o Discuss when the cost approach may be applied. o Define and discuss other methods such as the “Greenfield” Method and the“asset approach.” o Understand the basic components of the income approach. o Understand the Principle of Substitution. o Appreciate how the income and market approaches are the inverse of each other and how this fact impacts the analysis in each process.page3image190392page3image190728 page4image86288

Module 4 - Data Collection and Analysis

The objectives of this module are to:

o Give the participant an understanding of various types of data that should be collected, considered, and analysed

o Explore and discuss the reliability of various sources of company data. o Convey the basic components of a company overview, including, historical review, operational overview

o Learn techniques and best practices for researching economic and industry information. o Learn to read and understand a company’s financial statements and the associated footnotes. o Learn the difference between annual and interim financial statements and how to use them. o Learn how to perform financial statement adjustments for non-recurring and non-operating items. o Review basic financial analysis techniques o Understand the treatment of taxes in valuation. o Learn how to incorporate the usage of common industry and company analysis frameworks o Learn how to plan for and utilize site visits and interviews.

Module 5 - Levels of Value

The objectives of this module are to:

o Convey the fundamental differences between the benefits of a control equity position and the disadvantages of a minority position.

o Learn how the liquidity of a stock affects value in terms of periodic cash distributions and the ability to sell stock in the open market.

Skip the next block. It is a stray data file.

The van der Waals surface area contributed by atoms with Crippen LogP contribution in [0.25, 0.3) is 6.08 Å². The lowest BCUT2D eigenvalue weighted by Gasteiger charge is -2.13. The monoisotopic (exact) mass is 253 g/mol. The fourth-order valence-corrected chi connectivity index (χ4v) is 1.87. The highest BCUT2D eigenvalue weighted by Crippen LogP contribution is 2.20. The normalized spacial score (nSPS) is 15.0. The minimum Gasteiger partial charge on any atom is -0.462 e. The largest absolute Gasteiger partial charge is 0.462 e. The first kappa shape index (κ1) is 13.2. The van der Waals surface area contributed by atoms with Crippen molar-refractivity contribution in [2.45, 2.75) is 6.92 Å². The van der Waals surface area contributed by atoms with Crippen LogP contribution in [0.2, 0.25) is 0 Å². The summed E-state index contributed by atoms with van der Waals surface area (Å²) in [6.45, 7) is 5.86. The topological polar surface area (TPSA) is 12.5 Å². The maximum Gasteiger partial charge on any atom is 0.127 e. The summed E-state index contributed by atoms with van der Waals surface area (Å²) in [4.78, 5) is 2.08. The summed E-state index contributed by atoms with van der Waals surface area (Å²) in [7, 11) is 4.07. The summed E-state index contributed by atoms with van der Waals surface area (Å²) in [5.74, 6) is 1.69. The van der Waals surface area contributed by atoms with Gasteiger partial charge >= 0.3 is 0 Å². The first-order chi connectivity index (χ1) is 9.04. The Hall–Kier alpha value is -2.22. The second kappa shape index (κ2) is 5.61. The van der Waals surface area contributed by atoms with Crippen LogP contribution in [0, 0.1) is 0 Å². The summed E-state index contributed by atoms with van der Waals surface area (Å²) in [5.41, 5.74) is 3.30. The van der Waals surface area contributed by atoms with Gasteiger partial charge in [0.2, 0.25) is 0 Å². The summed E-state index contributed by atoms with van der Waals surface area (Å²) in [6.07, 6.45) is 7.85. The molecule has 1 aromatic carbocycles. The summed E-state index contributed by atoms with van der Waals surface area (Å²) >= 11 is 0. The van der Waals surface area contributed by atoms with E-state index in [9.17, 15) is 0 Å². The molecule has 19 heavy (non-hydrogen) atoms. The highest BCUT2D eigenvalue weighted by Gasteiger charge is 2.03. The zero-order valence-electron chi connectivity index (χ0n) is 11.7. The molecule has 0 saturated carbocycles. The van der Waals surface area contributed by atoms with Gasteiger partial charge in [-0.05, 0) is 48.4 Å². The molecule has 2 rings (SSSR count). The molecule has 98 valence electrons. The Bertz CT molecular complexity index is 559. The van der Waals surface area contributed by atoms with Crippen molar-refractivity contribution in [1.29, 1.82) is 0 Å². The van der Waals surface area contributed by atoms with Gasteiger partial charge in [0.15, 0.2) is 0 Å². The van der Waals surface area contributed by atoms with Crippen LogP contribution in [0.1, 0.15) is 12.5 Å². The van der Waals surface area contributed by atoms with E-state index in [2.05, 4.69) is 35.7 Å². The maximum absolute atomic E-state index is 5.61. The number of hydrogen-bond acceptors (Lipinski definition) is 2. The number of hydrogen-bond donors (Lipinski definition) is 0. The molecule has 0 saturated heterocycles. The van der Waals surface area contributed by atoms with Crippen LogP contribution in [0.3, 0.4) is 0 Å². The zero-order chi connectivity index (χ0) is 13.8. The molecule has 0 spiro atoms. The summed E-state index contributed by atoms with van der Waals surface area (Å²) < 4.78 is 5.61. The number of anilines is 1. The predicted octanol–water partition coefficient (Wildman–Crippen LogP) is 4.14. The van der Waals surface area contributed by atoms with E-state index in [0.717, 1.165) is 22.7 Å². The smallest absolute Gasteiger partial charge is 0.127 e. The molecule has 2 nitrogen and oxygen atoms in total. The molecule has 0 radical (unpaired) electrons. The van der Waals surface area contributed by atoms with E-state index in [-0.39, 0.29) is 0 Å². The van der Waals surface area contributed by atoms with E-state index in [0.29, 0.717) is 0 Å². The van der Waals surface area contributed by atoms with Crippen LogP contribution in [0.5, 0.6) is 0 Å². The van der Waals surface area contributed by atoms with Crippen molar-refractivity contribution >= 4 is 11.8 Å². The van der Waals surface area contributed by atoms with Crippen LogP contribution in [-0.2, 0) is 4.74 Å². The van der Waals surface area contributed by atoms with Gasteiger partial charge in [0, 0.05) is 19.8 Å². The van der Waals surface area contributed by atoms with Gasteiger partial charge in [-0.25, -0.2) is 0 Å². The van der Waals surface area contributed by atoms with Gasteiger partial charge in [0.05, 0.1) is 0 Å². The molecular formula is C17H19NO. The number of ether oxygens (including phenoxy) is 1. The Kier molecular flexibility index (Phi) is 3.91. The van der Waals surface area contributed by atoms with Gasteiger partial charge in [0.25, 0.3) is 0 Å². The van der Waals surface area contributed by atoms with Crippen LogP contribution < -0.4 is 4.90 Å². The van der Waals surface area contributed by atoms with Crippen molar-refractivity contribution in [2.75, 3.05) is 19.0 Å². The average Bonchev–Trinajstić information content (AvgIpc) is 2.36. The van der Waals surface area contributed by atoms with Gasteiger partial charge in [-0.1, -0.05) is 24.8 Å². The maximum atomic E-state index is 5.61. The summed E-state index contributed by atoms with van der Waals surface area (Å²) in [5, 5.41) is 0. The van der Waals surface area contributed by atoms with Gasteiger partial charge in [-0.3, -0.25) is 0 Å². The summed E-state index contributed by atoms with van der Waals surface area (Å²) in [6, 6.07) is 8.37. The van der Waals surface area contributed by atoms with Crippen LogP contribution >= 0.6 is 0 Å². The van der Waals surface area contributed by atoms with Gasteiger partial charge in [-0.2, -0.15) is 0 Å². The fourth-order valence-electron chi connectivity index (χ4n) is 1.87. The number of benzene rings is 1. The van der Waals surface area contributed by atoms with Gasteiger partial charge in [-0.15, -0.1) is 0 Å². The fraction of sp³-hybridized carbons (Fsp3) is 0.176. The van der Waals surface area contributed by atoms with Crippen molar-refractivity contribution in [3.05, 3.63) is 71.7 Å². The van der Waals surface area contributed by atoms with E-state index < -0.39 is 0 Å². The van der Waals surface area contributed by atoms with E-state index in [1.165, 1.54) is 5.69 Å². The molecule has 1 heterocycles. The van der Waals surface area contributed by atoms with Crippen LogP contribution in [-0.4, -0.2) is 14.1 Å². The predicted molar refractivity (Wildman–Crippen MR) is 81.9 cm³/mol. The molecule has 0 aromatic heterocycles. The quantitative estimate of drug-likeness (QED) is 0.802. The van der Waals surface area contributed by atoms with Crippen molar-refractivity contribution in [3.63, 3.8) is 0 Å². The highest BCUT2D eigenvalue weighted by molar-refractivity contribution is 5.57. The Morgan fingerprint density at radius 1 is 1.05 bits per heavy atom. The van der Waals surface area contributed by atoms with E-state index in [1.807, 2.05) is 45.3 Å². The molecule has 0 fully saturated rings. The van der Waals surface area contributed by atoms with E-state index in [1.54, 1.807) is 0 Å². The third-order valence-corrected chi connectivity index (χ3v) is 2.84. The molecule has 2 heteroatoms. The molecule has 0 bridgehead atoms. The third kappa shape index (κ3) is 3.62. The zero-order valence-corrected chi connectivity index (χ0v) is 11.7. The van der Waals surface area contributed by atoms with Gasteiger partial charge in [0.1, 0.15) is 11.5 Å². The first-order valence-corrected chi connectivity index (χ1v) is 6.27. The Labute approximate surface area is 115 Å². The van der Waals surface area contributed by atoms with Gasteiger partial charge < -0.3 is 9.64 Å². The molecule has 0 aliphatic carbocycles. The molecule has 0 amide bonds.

o Learn how control versus minority positions are determined by the benefits of operational control (or the lack thereof) and how marketability is determined by liquidity.

o Understand the three levels of value: 1) control; 2) minority-marketable; and 3) minority- nonmarketable.

o Correlate between each valuation approach/methodology and the level of value that results from each analysis.

o Learn the empirical research that is available in the market that helps to quantify control premiums, discounts for lack of control and discounts for lack of marketability.

Module 6 - Market Approach

The objectives of this module are to:

o Learn the data sources through which information on public companies can be obtained. o Establish primary and secondary criteria for selecting public companies that are similar to a subject company.

o Obtain and analyse historical financial data for public comparable companies and develop invested capital and equity multiples from the data.

o Understand the sources of data available which quantify the risk associated with size and growth prospects.

o Make size and growth adjustments to multiples to make them relevant to a subject stock. o Understand how to interpret and rectify differences in value resulting from a comparable analyses. o Understand the level of value that results from a public comparable company method o Understand how to search for market transaction data and develop data into control multiples. o Learn secondary market approaches such as rules of thumb, prior stock transactions, and Buy/Sell Agreement data.

o Understand the limitations of each and the requirements for using methods as a primary approach

Module 7 - Income Approach Overview

The objectives of this module are to:

o Review and compare the Market and Income Approaches to valuing businesses. o Explain the steps in using the Income Approach. o Define and distinguish between equity value and invested capital. o Review present value techniques and relate their use to finding the current value of future economic benefits of a company or business.

o Explain the concept of capitalization. o Show the benefits of sensitivity analysis in the valuation process.

Module 8 - Economic Benefits

The objectives of this module are to:

o Define various measures of economic benefits (equity measures, invested capital measures). o Discuss the selection of appropriate benefit streams. o Learn when to use the equity method versus the invested capital method. o Highlight adjustments to prepare target company financials.

o Define working capital and explain its significance. o Incorporate and understand seasonality issues. o Identify, value, and incorporate liabilities into the valuation. o Explain how to use the footnotes to the financial statements to better understand the economic benefits of the company and to make appropriate adjustments.

o Discuss how to deal with real-world issues in defining and measuring economic benefits.

Module 9 - Financial Statement Modelling

The objectives of this module are to: